Out of nowhere, a menacing stranger claiming to be Andrew Snow appears at the family’s door, throwing their everyday life into turmoil. This disheveled man, so different from the heroic, swashbuckling figure the children had fantasized about for years (when they believed their real father dead), is not only very much alive but has just escaped from the nearby prison. Rew, angry and resentful, refuses to believe that this scruffy, ill-mannered character could possibly be his father, and wants him out of their house and their lives. But Annie isn’t so sure, and wants to learn everything she can about Andrew Snow’s past—and hers. Gran, presumably, could explain what’s going on here. But she retreats into her own private world, leaving the children to cope with a highly dangerous and adult situation as best they can.

Advancing with freight train force, Gewirtz’s deftly constructed story uncovers family secrets one by one, showing the wounds inflicted both by truth—and by concealment, however well-intended. The characters are real and stark, the plot compelling and believable. Zebra Forest reads (and feels) much like a stage play. It has the same intensity, occurring within a confined space from which there is no escape—for the characters or for us. Wisely, Gewirtz refuses to retreat behind easy answers, giving us a memorable and compelling book about a dysfunctional family desperately struggling to get a toehold on normalcy.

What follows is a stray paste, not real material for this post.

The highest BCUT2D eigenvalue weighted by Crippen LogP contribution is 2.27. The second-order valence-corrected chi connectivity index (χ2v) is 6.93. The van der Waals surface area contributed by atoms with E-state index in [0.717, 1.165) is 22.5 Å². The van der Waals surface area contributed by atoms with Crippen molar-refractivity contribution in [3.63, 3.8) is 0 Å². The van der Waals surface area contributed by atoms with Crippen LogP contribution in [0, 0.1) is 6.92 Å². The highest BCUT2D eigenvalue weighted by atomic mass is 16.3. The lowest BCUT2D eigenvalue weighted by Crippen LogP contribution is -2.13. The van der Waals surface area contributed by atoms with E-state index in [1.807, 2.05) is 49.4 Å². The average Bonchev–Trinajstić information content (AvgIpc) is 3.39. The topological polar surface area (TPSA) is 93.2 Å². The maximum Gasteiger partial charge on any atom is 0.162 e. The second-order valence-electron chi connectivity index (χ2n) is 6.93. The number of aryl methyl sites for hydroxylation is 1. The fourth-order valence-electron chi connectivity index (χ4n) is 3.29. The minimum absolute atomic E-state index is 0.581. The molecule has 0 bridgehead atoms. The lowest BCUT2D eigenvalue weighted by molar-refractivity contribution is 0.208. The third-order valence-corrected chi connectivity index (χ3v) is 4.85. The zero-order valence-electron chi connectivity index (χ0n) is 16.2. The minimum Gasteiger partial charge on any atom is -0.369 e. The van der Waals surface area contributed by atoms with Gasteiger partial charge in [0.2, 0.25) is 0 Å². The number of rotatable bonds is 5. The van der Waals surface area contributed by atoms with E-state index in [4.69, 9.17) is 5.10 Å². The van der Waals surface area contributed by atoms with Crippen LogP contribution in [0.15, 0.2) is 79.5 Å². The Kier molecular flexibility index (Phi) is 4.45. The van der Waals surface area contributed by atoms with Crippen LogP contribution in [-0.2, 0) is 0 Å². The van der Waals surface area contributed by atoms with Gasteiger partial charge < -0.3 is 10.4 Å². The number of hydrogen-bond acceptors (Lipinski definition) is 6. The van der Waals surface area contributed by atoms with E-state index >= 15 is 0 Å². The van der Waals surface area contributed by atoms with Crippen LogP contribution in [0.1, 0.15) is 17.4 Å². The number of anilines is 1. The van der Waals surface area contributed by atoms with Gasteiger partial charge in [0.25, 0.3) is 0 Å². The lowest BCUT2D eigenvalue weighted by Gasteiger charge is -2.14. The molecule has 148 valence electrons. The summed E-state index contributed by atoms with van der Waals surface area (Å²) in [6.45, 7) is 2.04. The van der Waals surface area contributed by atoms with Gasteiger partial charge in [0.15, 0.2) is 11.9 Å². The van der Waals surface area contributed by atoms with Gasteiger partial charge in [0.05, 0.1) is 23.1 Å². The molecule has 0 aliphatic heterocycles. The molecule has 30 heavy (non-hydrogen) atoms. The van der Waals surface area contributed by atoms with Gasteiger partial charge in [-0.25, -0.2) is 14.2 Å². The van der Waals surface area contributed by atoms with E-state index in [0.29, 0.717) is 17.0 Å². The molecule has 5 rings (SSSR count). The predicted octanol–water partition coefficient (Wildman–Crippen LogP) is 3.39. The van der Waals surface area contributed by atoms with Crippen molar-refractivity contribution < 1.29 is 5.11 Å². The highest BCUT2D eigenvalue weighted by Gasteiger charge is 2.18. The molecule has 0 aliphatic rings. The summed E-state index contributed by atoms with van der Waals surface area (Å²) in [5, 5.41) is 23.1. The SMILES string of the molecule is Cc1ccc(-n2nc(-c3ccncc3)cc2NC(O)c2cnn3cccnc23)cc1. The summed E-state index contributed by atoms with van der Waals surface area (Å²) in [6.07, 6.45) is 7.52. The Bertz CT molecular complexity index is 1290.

In the Classroom

1. Reading. Zebra Forest is an excellent candidate for reading aloud or for discussion in a small book group. It’s a fast read, so you can preview it within a couple of hours. The 200-page book is broken into 39 chapters, so read-alouds with your students can run anywhere from 10 minutes on up. As noted in the Summary, the novel reads like a play, and like any good play (or poem), it packs a lot of meaning into a few words. It’s also a novel that sparks controversy both because of its subject matter and because not all readers are likely to respond the same way to the characters—or their actions. Allow plenty of time for discussion and/or writing as you share the book with students.